Chemical Companies’ Focus on 3D Printing
Evonik recently announced its acquisition of 3D printing materials startup Structured Polymers.
Germany-based Evonik boasts more than two decades’ focus on additive manufacturing among its specialty chemical activities. In 2016, the company was announced as a materials partner for HP’s then-new Multi Jet Fusion technology with its open materials platform.
Texas-based Structured Polymers, for its part, traces its roots back to 2012 with total focus on materials for additive manufacturing. The company creates powders for processes including MJF and SLS.
Structured Polymers notes:
“The team, led by founders Dr. Vikram Devarajan, Dr. Jim Mikulak, and Dr. Carl Deckard, along with a highly talented engineering team led by Dr. Abhimanyu Bhat, created a proprietary scalable process for commercializing high-performance polymer powders and is committed to expanding the availability of materials for 3D-printing.”
This focus on polymer materials, with scalability, sees it now join Evonik’s portfolio as it will integrate into the North American business. The startup now has the backing of Evonik’s larger resources behind it, which Structured Polymers CEO Vikram Devarajan notes “will allow us to diversify the 3D printing materials market to a significant degree and to work with our customers on developing new business opportunities.” In 2017, the startup welcomed VC investment from Evonik, laying the foundation for the now much deeper relationship.
While the new corporate resources offer much to Structured Polymers’ operations, Evonik gains immediate access to now-in-house expertise.
“The new technology allows us to take virtually any semi-crystalline thermoplastic, such as polybutylene terephthalate, polyether ketone, or polyamide 6, or polymer powders with specialized properties like color, conductivity, or flame protection, and produce them for common powder-based 3D printing processes, such as selective laser sintering, high-speed sintering, or multi-jet fusion. In addition, we anticipate that Structured Polymers’ technology can be scaled up easily and economically,” says Thomas Grosse-Puppendahl, the head of the Additive Manufacturing Innovation Growth Field at Evonik.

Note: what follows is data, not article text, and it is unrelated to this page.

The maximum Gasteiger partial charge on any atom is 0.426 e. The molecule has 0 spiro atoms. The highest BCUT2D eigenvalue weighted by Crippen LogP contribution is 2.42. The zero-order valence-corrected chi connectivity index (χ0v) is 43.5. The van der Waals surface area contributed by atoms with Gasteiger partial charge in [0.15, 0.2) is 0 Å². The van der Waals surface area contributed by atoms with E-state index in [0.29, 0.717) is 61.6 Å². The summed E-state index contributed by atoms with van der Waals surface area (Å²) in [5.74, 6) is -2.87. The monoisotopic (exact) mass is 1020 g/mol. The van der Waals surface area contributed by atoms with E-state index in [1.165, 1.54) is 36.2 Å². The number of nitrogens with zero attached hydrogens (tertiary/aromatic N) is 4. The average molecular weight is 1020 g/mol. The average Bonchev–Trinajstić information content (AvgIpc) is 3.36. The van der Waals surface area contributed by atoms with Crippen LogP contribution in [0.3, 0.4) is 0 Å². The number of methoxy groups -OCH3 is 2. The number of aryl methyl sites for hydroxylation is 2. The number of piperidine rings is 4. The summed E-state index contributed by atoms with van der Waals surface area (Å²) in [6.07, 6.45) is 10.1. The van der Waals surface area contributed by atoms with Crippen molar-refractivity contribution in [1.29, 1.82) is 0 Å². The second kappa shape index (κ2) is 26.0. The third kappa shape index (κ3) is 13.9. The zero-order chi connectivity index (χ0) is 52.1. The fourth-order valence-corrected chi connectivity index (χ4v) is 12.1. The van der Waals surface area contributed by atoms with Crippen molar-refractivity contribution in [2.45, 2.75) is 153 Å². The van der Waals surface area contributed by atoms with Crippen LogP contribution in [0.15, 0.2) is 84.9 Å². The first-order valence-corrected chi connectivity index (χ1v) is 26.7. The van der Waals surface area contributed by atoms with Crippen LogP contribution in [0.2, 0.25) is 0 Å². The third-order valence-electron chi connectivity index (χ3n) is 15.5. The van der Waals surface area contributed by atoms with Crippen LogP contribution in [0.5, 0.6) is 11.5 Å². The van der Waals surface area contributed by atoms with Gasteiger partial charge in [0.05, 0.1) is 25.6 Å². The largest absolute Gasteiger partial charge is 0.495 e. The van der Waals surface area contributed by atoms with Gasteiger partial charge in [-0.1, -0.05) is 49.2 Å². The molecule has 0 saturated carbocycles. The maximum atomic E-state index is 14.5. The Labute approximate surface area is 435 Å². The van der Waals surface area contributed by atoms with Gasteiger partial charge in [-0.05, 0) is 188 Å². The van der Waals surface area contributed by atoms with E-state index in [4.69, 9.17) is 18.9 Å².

The high-performance polymer powders Structured Polymers creates have “controlled particle sizes ranging in diameter between 0.1 and 400 µm,” Evonik’s announcement notes. Such consistent and controlled particles are necessary for the fine tuning of industrial additive manufacturing processes.
Larger chemical companies are turning toward 3D printing with ever more interest and investment; Evonik is by no means lonely in its activities.
BASF, DSM, SABIC, Solvay -- the world’s chemical giants have taken notice of 3D printing and are structuring their strategies accordingly. With great polymeric expertise from decades if not centuries of operations, these traditional companies are turning their attention to the unique needs of 3D printing processes. Powders, pellets, filaments: polymers of all sorts and qualities (and in increasing quantities) are being formulated for 3D printing.
Evonik’s strategic acquisition points to an awareness of this growing marketplace and fits well among the company’s AM activities to date. Bringing in more expertise specific to 3D printing is a strong move. And strong moves are necessary as more companies announce significant investments into the materials space.